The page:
By Rex Hammock
Several years ago on my personal blog, I poked fun at an essay written by a celebrity CEO. On her Tumblr page, she had shared a weekend experience during which she redesigned the company’s logo with a team of employees. (My favorite line of her post was, “Our last move was to tilt the exclamation point by 9 degrees, just to add a bit of whimsy.”)
Graphic and corporate design are critical to content marketing. But such an exercise, as described in the essay, is an example of taking a good thing too far.
In my post, I jokingly wrote about the attributes of the Hammock logo designed by a team of one: Creative Director Kerri Foster. I pointed out how it was round and red and in the shape of a hammock—if you really studied it. (However, I didn’t mention in my post that it took Kerri a long time to create a symbol that looks so simple but says so much.)
Often, companies spend so much money and effort on the process of designing a logo that senior management start viewing style guides as holy grails. (This also can apply to the development of editorial guidelines.)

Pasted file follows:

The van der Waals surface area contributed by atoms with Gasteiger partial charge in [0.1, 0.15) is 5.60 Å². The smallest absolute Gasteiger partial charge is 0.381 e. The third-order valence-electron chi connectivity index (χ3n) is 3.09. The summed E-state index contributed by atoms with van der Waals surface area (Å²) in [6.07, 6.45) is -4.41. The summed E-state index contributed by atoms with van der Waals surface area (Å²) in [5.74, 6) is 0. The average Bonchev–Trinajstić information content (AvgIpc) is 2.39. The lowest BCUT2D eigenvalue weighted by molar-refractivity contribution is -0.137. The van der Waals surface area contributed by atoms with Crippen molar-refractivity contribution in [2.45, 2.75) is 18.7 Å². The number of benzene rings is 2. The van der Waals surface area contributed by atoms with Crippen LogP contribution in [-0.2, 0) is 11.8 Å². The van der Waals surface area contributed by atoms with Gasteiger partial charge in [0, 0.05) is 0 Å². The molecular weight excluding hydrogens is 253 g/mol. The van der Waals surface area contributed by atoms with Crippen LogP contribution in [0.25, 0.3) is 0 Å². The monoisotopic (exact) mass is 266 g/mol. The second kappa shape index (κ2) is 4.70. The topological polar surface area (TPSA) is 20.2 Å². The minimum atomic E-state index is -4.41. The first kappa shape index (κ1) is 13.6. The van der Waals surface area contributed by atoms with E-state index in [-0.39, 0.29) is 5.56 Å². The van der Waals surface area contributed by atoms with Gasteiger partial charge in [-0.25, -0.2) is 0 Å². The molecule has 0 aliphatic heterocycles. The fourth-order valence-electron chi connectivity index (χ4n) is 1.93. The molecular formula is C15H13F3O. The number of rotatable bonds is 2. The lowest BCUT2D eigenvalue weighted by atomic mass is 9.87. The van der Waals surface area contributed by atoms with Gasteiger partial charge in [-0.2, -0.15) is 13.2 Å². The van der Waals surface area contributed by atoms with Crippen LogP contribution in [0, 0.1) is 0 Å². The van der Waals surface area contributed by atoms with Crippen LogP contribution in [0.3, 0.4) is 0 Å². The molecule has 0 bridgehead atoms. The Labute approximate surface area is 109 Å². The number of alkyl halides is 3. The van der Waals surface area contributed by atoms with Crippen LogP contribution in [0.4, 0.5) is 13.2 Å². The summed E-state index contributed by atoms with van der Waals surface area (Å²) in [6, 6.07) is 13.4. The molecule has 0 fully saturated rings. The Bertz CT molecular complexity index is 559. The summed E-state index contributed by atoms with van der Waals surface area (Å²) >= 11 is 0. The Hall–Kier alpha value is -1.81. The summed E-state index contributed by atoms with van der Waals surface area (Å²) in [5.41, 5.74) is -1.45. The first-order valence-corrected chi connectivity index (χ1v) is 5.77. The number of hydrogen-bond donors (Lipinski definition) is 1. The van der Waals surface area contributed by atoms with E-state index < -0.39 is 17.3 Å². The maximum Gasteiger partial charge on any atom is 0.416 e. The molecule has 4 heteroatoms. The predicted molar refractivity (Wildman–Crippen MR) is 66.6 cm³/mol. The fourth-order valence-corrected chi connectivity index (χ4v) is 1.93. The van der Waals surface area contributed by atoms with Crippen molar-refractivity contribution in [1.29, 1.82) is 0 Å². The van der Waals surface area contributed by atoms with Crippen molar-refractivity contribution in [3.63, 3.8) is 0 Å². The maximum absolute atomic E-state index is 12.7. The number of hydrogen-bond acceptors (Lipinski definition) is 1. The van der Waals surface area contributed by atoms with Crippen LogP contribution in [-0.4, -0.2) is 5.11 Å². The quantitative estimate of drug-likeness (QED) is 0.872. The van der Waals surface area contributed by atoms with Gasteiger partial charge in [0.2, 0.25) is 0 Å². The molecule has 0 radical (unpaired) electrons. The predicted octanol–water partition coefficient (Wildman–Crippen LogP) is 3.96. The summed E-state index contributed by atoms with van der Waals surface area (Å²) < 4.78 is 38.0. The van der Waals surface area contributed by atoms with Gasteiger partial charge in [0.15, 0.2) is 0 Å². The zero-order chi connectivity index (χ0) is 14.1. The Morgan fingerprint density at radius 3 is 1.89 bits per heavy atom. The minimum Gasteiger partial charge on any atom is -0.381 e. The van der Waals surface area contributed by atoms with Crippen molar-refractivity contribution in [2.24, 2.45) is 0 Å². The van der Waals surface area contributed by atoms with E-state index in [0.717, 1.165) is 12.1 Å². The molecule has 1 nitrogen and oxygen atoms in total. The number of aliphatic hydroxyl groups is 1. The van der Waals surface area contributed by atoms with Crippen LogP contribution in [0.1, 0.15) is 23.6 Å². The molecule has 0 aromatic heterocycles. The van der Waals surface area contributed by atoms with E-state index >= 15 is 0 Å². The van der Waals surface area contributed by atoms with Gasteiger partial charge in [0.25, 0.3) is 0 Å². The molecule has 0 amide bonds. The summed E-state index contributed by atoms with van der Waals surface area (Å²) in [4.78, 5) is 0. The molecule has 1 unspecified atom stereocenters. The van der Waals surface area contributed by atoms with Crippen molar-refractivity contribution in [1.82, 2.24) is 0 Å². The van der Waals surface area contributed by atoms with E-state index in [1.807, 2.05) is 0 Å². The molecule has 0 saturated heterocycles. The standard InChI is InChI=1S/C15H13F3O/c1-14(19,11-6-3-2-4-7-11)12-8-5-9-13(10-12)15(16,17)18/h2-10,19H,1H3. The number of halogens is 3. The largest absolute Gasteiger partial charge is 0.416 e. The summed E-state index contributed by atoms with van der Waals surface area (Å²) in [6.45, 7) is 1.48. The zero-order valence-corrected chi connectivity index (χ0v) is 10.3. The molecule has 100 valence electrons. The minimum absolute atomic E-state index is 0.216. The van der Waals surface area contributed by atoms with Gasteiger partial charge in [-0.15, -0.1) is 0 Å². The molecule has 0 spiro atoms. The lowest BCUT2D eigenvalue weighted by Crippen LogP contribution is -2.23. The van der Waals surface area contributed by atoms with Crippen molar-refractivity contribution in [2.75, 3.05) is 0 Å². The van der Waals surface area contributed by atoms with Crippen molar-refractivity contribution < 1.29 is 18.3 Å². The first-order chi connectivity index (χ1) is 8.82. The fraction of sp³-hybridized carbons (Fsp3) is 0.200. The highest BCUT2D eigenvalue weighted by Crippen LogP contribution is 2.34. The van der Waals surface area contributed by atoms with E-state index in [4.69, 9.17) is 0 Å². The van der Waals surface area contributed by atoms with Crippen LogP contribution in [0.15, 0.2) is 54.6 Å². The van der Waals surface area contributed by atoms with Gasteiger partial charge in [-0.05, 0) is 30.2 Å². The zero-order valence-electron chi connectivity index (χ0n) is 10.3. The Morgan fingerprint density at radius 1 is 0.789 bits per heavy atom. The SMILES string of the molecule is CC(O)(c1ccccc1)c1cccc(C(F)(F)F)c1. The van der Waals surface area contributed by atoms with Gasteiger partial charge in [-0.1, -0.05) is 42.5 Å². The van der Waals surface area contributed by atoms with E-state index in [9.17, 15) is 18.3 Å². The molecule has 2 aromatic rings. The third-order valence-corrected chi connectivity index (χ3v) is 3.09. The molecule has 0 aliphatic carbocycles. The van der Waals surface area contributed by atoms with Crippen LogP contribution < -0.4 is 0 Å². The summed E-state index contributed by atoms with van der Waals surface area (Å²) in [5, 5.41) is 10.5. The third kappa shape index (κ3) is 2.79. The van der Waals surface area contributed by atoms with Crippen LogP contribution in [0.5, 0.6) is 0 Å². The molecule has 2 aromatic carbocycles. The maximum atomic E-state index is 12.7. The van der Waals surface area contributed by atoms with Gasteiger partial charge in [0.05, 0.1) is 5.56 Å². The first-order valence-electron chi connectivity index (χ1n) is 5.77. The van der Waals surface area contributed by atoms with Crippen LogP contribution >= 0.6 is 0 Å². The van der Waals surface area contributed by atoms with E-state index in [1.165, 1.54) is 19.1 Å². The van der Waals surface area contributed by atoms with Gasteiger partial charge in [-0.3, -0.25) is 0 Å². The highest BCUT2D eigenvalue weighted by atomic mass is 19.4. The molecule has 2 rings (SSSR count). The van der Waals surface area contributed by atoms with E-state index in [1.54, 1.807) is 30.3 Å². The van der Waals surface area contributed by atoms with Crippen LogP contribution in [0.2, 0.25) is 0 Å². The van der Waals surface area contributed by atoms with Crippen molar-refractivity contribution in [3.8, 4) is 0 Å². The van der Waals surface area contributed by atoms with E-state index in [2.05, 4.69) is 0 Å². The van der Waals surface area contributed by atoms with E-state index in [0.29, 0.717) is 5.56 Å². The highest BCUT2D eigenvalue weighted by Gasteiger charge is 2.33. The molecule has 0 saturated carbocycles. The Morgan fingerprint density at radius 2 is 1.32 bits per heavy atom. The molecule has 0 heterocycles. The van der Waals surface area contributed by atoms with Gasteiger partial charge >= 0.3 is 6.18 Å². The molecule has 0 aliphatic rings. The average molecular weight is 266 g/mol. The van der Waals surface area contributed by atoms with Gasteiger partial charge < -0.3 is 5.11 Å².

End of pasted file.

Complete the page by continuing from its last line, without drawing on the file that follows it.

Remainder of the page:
At Hammock, we work closely with our clients as part of their marketing and communications teams. We’ve all agreed to keep an open channel of communication to discuss new content tools and opportunities that may require the tweaking of existing guidelines. We work together to balance the old with the new, and the traditional vs. the contemporary.
Takeaway | In an evolving era of new media and content creation, the opportunities for new forms of corporate communication, creativity and content require a constant review of rigid rules vs. new ideas. Graphic and editorial style guides are critical in marketing with content. But so is looking for fresh ways to communicate with the audiences we’re trying to reach.
Image: Getty Images
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